As we journey through various Christmas songs over the next month, my heart aches for many friends who are celebrating this season with glaring losses and emptiness in their lives. Broken homes wrecked by divorce, abuse, homelessness, poverty, war, and the like. For some, loved ones who have recently been taken from them.
Sometimes it’s the deepest sorrows that allow us to communicate the heartbeat of our truest longings.
This is Henry Wadsworth Longfellow’s story.
Known more for his works, Paul Revere’s Ride or The Song of Hiawatha, Longfellow was one of the famed “Fireside Poets.” Yet come this time of year, there is one work of this poet that makes it into our homes and to our hearts and perhaps that is we ache as he did.
A couple years before, his wife of nearly eighteen years, Fanny, had a few drops of hot wax fall unnoticed on her dress. Moments later, a gust of wind through an open window, ignited the light material of her dress wrapping her in flames. Henry suffered extensive burns trying to put it out, but it was to no avail. Fanny died the next morning leaving Longfellow with five children who had no mother. He was too ill to even attend her funeral and for the rest of his life, he sported a beard to hide his burn wounds.
Christmas time became understandably painful. The year of her death, Longfellow wrote, “How inexpressibly sad are all holidays.” The following year, he continued in agony writing, “I can make no record of these days. Better leave them wrapped in silence. Perhaps someday God will give me peace.” In 1862, his journal read “‘A merry Christmas’ say the children, but that is no more for me.”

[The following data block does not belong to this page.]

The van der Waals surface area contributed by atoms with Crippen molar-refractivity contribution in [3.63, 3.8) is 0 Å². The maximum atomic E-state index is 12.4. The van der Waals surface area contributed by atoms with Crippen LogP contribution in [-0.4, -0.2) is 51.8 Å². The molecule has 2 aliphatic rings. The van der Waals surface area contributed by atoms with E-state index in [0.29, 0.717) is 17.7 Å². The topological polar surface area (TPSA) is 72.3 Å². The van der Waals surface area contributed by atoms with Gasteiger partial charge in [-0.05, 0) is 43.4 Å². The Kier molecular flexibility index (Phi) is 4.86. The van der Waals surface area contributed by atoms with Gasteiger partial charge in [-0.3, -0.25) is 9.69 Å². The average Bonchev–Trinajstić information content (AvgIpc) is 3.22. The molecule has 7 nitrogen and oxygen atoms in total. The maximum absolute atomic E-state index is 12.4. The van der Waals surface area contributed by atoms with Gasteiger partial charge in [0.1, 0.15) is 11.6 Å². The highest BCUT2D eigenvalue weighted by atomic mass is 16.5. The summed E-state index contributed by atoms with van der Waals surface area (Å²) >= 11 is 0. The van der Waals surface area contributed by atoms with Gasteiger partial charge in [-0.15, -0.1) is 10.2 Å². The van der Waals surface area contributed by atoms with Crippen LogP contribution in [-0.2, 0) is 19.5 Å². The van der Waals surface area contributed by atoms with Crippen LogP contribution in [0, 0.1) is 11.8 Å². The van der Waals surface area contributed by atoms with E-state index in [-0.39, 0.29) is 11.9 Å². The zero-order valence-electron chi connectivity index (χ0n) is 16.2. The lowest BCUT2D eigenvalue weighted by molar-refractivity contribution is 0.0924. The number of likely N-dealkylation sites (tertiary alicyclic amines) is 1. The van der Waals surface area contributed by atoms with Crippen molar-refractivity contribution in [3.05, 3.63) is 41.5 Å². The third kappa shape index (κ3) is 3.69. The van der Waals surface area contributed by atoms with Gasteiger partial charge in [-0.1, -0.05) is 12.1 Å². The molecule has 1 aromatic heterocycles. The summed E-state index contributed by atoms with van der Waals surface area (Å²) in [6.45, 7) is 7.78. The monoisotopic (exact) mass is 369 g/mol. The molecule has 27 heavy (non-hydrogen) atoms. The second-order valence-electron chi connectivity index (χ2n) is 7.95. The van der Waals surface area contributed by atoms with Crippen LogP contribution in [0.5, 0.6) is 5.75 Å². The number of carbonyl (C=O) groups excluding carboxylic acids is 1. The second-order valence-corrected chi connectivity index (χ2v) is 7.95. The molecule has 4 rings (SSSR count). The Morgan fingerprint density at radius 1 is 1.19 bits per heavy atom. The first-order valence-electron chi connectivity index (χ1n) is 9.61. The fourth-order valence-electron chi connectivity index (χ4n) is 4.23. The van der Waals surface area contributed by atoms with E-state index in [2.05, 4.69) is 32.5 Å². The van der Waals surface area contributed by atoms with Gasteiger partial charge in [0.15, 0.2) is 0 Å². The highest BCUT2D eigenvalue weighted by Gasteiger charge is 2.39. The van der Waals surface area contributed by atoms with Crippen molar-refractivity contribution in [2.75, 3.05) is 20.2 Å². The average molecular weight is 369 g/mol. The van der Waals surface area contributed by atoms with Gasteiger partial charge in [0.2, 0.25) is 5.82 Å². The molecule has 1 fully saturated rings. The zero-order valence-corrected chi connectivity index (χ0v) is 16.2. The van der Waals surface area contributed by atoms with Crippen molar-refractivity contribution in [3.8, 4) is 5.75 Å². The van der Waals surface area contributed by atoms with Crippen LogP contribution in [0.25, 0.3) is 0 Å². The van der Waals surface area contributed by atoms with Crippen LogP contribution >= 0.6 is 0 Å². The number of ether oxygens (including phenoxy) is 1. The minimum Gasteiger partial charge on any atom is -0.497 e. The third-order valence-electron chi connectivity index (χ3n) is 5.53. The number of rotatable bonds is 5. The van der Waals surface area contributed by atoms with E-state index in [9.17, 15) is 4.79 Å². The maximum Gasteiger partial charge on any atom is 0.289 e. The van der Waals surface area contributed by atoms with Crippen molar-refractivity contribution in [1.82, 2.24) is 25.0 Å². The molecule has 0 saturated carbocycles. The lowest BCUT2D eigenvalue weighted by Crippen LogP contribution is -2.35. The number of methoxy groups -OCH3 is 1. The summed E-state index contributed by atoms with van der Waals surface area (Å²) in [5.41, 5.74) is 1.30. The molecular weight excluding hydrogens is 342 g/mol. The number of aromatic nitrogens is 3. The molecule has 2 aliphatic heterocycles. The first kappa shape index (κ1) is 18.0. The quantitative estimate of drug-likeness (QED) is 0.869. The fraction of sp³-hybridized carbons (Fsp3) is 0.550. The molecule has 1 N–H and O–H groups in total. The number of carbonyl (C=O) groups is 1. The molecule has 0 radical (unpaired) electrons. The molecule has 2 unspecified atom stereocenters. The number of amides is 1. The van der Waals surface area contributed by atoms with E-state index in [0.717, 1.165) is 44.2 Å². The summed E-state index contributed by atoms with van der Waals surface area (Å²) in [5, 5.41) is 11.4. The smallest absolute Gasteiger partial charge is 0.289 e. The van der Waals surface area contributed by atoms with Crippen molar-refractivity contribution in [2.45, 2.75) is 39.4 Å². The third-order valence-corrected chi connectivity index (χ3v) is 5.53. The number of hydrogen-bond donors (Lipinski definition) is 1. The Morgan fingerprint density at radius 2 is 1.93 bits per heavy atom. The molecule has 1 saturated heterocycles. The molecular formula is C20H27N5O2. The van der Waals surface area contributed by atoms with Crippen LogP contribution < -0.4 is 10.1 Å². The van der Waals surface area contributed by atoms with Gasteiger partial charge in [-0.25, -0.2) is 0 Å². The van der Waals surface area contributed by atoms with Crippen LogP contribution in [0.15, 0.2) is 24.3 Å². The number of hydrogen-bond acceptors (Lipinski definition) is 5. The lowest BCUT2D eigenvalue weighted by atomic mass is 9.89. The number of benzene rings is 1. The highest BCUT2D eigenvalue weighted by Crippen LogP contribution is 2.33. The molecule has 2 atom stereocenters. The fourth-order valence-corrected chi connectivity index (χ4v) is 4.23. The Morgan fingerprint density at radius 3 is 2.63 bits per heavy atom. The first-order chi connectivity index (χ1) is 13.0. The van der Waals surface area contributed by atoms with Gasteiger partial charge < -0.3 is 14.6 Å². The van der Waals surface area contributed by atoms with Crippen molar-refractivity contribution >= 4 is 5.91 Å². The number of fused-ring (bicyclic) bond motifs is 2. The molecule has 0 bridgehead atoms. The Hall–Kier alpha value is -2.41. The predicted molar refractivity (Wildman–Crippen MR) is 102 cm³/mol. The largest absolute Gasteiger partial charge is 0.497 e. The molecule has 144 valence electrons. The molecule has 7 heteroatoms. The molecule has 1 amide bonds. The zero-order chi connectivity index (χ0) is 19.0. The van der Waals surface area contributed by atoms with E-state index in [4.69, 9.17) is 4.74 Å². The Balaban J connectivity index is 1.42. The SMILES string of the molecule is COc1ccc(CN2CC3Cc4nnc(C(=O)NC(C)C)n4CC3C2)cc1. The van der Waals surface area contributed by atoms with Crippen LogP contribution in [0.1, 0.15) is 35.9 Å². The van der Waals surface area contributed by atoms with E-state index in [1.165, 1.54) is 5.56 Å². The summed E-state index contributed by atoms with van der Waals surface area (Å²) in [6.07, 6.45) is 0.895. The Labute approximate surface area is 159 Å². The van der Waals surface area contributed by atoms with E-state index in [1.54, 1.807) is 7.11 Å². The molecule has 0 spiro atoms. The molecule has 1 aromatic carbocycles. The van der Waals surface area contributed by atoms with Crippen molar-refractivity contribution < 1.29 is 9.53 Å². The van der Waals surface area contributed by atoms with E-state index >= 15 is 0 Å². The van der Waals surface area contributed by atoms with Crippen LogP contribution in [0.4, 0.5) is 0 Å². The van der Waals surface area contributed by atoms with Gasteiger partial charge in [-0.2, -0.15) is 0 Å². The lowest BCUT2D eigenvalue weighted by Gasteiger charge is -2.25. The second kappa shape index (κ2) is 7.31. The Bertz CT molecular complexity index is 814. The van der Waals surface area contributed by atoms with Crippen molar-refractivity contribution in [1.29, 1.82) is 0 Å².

The following year, his oldest son Charles who was a lieutenant in the Army of the Potomac suffered a severe spinal injury caused by a bullet passing under his shoulder blades. That Christmas, Longfellow’s journal was silent.
But then. Christmas day, 1864. The United States was still in the throes of the horrors of the American Civil War where brother was killing brother. Death, racism, and hatred were available in plenty. In Longfellow’s home, there was still a glaring emptiness. And then it happened. He picked up his pen.
I heard the bells on Christmas Day
Their old familiar carols play,
And wild and sweet the words repeat
Of peace on earth, good-will to men!
Though seven verses were written, his conclusion (final two verses) conveys the heartbeat of this season.
And in despair I bowed my head;
“There is no peace on earth,” I said;
“For hate is strong and mocks the song
Of peace on earth, good-will to men!”
Then pealed the bells more loud and deep:
“God is not dead; nor doth he sleep!
The Wrong shall fail, the Right prevail,
With peace on earth, good-will to men!”
My friends, as you go into this holiday of celebrating Christ’s birth, remember this. Tragedy, separation, and death are not the last chapter for the one whose faith is in Jesus Christ. The angels in Bethlehem’s sky didn’t announce a salve for our wounds but a Savior from our sins. (Luke 2:11) Jesus didn’t come to help you make it through life. He came to give life eternal. That is why Isaiah’s words still ring true today. “For unto us a child is born, to us a son is given; and the government shall be upon his shoulder, and his name shall be called, Wonderful, Counselor, Mighty God, Everlasting Father, Prince of Peace.” (Isaiah 9:6)
Wrong might seem to be prevailing and right failing, but rest assured. Christmas reminds us that this is not the last chapter. The One who came as a baby in Bethlehem will come again. So let the bells ring!